Snacking ignorance among gym-goers

EXPERTS WARN that people embarking on exercise regimes may not get the results they want because of ignorance over the snacks they eat afterwards.

The survey [1], commissioned by British Lion eggs, found that nearly half (46%) of all gym-goers generally eat a snack soon after they have been exercising.  Of this group around one in three women (31%) have a savoury snack of nuts or crisps, and 29% have a glass of fruit juice or a smoothie, while 22% of men have an energy drink and 15% will have a protein shake - but all are likely to be the wrong choice, say experts led by top nutritionist Dr Carrie Ruxton.

And many people reach for popular snacks without checking the calories – leading them to consume more than they’ve burnt off in the gym. The survey adds to the evidence of this view, with only 33% of people correctly guessing a value between 300 – 400 calories when asked how many calories a typical coffee shop flapjack or granola bar contains, with one-quarter of men not even hazarding a guess about the calorie content. And only one in six people (16%) know that there are only 250 calories in a healthy meal of two eggs on toast.

Top nutritionist, Dr Carrie Ruxton, said: “Many people are not only consuming unnecessary calories but fail to get the balance right between carbs, for topping up energy stores; and protein, for repairing muscles.

“What you eat before and after exercise is important for optimum performance and recovery. So, those people who are snacking on fruit juices, smoothies, nuts or crisps after they have been to the gym may not be making the right choices. Experts now recommend a post-exercise meal which combines protein and carbohydrate. Other choices can be a waste of money, or loaded with unnecessary calories.

“If typical gym-goers ate a protein-rich snack or meal, such as two eggs on toast, after exercise, they would get enough protein for muscle building as well as contributing to their intake of essential nutrients. Expensive protein shakes are simply not needed by most people.”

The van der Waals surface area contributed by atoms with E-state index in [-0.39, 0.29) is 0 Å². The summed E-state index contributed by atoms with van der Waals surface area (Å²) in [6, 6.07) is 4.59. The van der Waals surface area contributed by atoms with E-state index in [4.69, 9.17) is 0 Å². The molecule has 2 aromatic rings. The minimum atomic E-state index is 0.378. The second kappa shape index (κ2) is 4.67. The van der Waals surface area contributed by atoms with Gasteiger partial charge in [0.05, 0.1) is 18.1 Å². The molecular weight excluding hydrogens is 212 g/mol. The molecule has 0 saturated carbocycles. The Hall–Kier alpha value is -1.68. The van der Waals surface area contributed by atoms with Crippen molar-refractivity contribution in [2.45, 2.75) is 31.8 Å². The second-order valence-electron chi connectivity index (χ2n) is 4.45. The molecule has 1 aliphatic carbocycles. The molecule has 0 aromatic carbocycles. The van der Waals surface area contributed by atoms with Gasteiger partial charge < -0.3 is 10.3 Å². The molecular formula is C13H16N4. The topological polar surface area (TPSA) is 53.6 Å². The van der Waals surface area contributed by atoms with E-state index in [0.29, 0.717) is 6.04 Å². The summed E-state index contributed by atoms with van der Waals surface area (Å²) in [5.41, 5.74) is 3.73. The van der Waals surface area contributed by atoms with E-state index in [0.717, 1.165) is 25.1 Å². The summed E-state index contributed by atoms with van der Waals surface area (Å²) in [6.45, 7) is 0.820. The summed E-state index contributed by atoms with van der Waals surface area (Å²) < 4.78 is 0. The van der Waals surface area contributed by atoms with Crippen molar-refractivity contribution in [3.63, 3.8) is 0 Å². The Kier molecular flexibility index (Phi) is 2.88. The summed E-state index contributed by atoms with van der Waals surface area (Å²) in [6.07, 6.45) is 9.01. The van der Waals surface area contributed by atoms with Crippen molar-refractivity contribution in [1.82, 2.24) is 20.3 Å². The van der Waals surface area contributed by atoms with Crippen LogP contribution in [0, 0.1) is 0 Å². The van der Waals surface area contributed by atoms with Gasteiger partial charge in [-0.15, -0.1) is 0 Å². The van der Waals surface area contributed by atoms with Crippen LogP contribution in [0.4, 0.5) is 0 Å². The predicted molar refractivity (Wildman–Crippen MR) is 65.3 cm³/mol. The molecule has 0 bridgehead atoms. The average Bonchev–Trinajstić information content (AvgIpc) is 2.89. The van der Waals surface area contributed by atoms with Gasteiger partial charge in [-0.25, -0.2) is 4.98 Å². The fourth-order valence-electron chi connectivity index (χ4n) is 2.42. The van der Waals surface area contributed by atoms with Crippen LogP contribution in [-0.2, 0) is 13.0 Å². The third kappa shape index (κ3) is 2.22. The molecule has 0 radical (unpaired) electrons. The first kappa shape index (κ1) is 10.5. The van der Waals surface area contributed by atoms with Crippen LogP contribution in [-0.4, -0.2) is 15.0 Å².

Furthermore, a recent study from Glasgow University found that some “healthy option” soft drinks contain the equivalent of more than 30 teaspoons of sugar per litre [2].

Female gym-goers have another guilty secret - one in ten women admit to having gone to the gym and not doing any exercise and 9% admitted to booking an exercise class but not turning up.

Almost a third (31%) of men and women surveyed thought two eggs on toast had more calories than it actually contains, while just under a third (31%) thought a typical flapjack or granola bar had less calories than it has. In fact, a meal of two eggs* on toast has fewer than 250 calories, while a flapjack or granola bar** has between 300 and 400 calories.

Almost one-third (30%) of people in the UK – and more than half (53%) of 18-24 year-olds - have either used or know of someone who has used protein supplements, shakes or powders, and while protein is key to building and maintaining muscle, people can get sufficient protein from their diet, even endurance athletes [3]. Sports nutritionists advise that 10-20g of protein is considered the optimal amount for aiding recovery after exercise and a simple two-egg dish will provide this at a fraction of the cost.

Eggs are enjoying a resurgence with top athletes joining the growing number of people endorsing them as a healthy meal option. Victoria Pendleton, Jessica Ennis, Michael Phelps and Paula Radcliffe have all been quoted recently saying they eat eggs as part of their training.

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All figures, unless otherwise stated, are from YouGov Plc.  Total sample size was 2058 adults. Fieldwork was undertaken between 11th - 13th April 2012.  The survey was carried out online. The figures have been weighted and are representative of all UK adults (aged 18+).

* Based on one portion of eggs (equals two medium eggs weighing 58g each) and a serving of Hovis Best of Both Medium bread providing a total of 13g protein. Data taken from Tesco at time of research (March 2012)

** Based on one serving of Starbucks Granola bar, which contains 397 calories, or one serving of Cafe Nero White Chocolate & Cranberry Flapjack, which contains 341 calories. Data taken from Starbucks and Cafe Nero at time of research (March 2012)

Example recipes, pre- and post-workout:

  • Pre-workout meal: Toasted bagel with spinach and eggs - helps sustain power output during exercise thanks to its high content of carbohydrate, which is combined with protein (from the eggs) to lower the meal’s glycaemic index (GI)
  • Post-workout meal: Baked eggs with Mediterranean vegetables - an excellent way of getting at least two of an athlete’s 5-a-day fruit and vegetables. It is a good natural source of vitamins A, C and E - important antioxidants that promote recovery after exercise


[1] YouGov plc: 11th-13th April 2012
[2]University of Glasgow. UK public underestimating sugar levels in popular drinks. 17th April 2012.
[3]NHS Choices. Supplements, Who Needs Them? A Behind the Headlines report. June 2011.